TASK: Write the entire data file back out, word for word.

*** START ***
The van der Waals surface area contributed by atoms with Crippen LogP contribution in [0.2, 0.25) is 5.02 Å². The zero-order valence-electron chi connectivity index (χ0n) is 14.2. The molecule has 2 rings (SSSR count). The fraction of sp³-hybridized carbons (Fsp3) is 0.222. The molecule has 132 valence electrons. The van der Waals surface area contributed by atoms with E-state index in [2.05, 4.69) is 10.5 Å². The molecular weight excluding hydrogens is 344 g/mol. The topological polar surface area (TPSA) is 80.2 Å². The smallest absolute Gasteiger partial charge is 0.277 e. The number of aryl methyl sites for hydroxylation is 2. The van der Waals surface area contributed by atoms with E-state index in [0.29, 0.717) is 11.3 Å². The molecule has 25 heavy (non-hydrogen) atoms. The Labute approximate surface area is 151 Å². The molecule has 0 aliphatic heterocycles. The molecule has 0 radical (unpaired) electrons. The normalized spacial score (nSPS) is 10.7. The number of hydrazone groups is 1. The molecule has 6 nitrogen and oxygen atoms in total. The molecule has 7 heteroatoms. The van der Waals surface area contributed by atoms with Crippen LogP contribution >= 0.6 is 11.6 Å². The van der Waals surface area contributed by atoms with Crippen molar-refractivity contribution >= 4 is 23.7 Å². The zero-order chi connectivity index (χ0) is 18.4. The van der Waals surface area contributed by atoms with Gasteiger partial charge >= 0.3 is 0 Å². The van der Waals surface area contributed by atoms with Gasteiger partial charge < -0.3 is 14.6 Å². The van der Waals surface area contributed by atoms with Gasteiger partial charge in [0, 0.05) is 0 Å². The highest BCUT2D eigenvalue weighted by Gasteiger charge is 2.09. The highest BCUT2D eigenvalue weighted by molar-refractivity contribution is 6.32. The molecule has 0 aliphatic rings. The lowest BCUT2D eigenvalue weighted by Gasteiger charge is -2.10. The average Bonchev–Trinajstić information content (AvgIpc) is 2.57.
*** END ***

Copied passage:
The van der Waals surface area contributed by atoms with Crippen LogP contribution in [0.2, 0.25) is 5.02 Å². The zero-order valence-electron chi connectivity index (χ0n) is 14.2. The molecule has 2 rings (SSSR count). The fraction of sp³-hybridized carbons (Fsp3) is 0.222. The molecule has 132 valence electrons. The van der Waals surface area contributed by atoms with E-state index in [2.05, 4.69) is 10.5 Å². The molecular weight excluding hydrogens is 344 g/mol. The topological polar surface area (TPSA) is 80.2 Å². The smallest absolute Gasteiger partial charge is 0.277 e. The number of aryl methyl sites for hydroxylation is 2. The van der Waals surface area contributed by atoms with E-state index in [0.29, 0.717) is 11.3 Å². The molecule has 25 heavy (non-hydrogen) atoms. The Labute approximate surface area is 151 Å². The molecule has 0 aliphatic heterocycles. The molecule has 0 radical (unpaired) electrons. The normalized spacial score (nSPS) is 10.7. The number of hydrazone groups is 1. The molecule has 6 nitrogen and oxygen atoms in total. The molecule has 7 heteroatoms. The van der Waals surface area contributed by atoms with Crippen LogP contribution >= 0.6 is 11.6 Å². The van der Waals surface area contributed by atoms with Crippen molar-refractivity contribution >= 4 is 23.7 Å². The zero-order chi connectivity index (χ0) is 18.4. The van der Waals surface area contributed by atoms with Gasteiger partial charge >= 0.3 is 0 Å². The van der Waals surface area contributed by atoms with Gasteiger partial charge < -0.3 is 14.6 Å². The van der Waals surface area contributed by atoms with Gasteiger partial charge in [0, 0.05) is 0 Å². The highest BCUT2D eigenvalue weighted by Gasteiger charge is 2.09. The highest BCUT2D eigenvalue weighted by molar-refractivity contribution is 6.32. The molecule has 0 aliphatic rings. The lowest BCUT2D eigenvalue weighted by Gasteiger charge is -2.10. The average Bonchev–Trinajstić information content (AvgIpc) is 2.57.